Melungeons ponder their curious heritage

Associated PressJuly 17, 2011 

Tales of Melungeons are packed with mystery and meaning in the Appalachian region.

Campfire stories about the dark-skinned mountaineers have long swirled through the hills and hollers, largely depicting the Melungeons as secretive, lawless, and even threatening to outsiders.

A conference in Swannanoa this week may help unravel the mystery of the Melungeons, including DNA results that show that their dark hair and European features likely came from Arabic and Jewish immigrants centuries ago.

Melungeon Heritage Association President S.J. Arthur says the three-day conference draws people who want to learn more about Appalachia's multiethnic heritage.

Seminar topics for the 15th Union include Jewish, Muslim and Gypsy ancestry; the Civil War experiences of mixed-ancestry families; and "The Invisible Line," a book by Daniel Sharfstein exploring the fates of three families that switched racial identity after the Civil War.

"The Melungeons have taught us that life in the mountains was much more diverse than outsiders could ever imagine," Sharfstein said.

Melungeons have been traced back more than four centuries in Tennessee, North Carolina, Virginia and West Virginia, but their unusual appearance and familial closeness often kept them apart from many of their white neighbors.

Phyllis Starnes of Fort Blackmore, Va., said she began to probe her Melungeon ancestry a decade ago after she was treated for a bout of stomach and chest pain.

Born and reared in the mountains, Starnes was shocked to hear her doctor diagnose familial Mediterranean fever, a rare hereditary disease passed down by Arabs and Jews.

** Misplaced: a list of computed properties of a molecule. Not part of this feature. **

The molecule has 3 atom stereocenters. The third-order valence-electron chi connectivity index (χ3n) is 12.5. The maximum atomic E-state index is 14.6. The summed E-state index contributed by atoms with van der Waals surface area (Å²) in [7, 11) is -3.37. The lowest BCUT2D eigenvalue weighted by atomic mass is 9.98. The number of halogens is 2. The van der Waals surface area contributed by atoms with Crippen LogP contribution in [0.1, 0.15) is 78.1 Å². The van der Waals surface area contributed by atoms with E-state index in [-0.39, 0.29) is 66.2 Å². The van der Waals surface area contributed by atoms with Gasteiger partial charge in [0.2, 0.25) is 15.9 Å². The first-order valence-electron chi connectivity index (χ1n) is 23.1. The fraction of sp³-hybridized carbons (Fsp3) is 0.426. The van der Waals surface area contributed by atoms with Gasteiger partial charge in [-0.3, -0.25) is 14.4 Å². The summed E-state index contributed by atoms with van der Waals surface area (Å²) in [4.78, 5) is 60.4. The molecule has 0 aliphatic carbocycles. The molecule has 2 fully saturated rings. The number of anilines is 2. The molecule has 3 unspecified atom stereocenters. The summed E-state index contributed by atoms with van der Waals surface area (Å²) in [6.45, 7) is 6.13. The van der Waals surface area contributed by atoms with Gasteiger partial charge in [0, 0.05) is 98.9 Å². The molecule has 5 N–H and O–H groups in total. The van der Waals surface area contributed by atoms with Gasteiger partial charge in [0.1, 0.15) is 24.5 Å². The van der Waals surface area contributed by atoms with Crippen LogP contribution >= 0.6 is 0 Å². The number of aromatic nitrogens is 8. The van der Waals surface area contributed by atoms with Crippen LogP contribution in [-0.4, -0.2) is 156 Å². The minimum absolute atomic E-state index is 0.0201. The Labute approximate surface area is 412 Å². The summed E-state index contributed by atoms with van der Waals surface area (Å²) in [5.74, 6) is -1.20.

"My family has been in Appalachia for hundreds of years, so I thought, 'This doesn't make sense,' " Starnes said.

A definite 'amalgam'

Following her own heritage trail led Starnes to the Melungeons, a group that had often been stereotyped as less intelligent and lazier than their lighter-skinned neighbors. " 'Melungeon' ever so long was a dirty word," she said. "Nobody wanted to be Melungeon."

But with new research and a renewed interest in ancestry and family backgrounds, the affiliation is taking a much more positive spin. "Seems like everybody wants to be Melungeon now," said Starnes, 59.

Autosomal DNA testing, which measures mixed geographic heritage, offers a profile of Melungeons that includes Jewish, Middle Eastern, Egyptian and sometimes Gypsy ancestry. African and Native American heritage also appears.

"We're definitely an amalgam," Starnes said.

The origin of the term "Melungeon" is unknown. It first appeared in written form in 1813 church records from Stoney Creek, Va., where someone accused a church member of harboring "them Melungeons."

Some say the term was derived from the French term mélange, meaning mixture.

Links to Inquisition

Melungeon historian Brent Kennedy links the arrival of the Melungeons in Appalachia to the Spanish Inquisition, when half a million Jews and Muslims were exiled from Spain and Portugal in the 16th century.

Kennedy writes that the exiled people became renowned for their seagoing exploits, and sometimes wound up on ships headed for America - either as slaves or galley hands.

An early American historical account says British explorers in the 1600s encountered a settlement in the Tennessee Valley, where people spoke in a foreign language they called "Portyghee."

UNC-Chapel Hill genetics professor J.P. Evans said combining DNA research with stories such as the one the British told in the 1600s can be useful.

"The Portuguese were the first Europeans in the Age of Discovery to start crossing the Atlantic," Evans said. "It would not surprise me at all if some wound up in the mountains of North Carolina or Tennessee."

Evans said the Melungeons' story helps prove that people around the world are not as different as they sometimes might seem.

"You don't have to go far back in the human family tree to find that all our families' ancestry came out of a fairly small region of sub-Saharan Africa," he said. "To me, the warm and fuzzy and very valid conclusion from DNA ancestral studies is that we really are all related."

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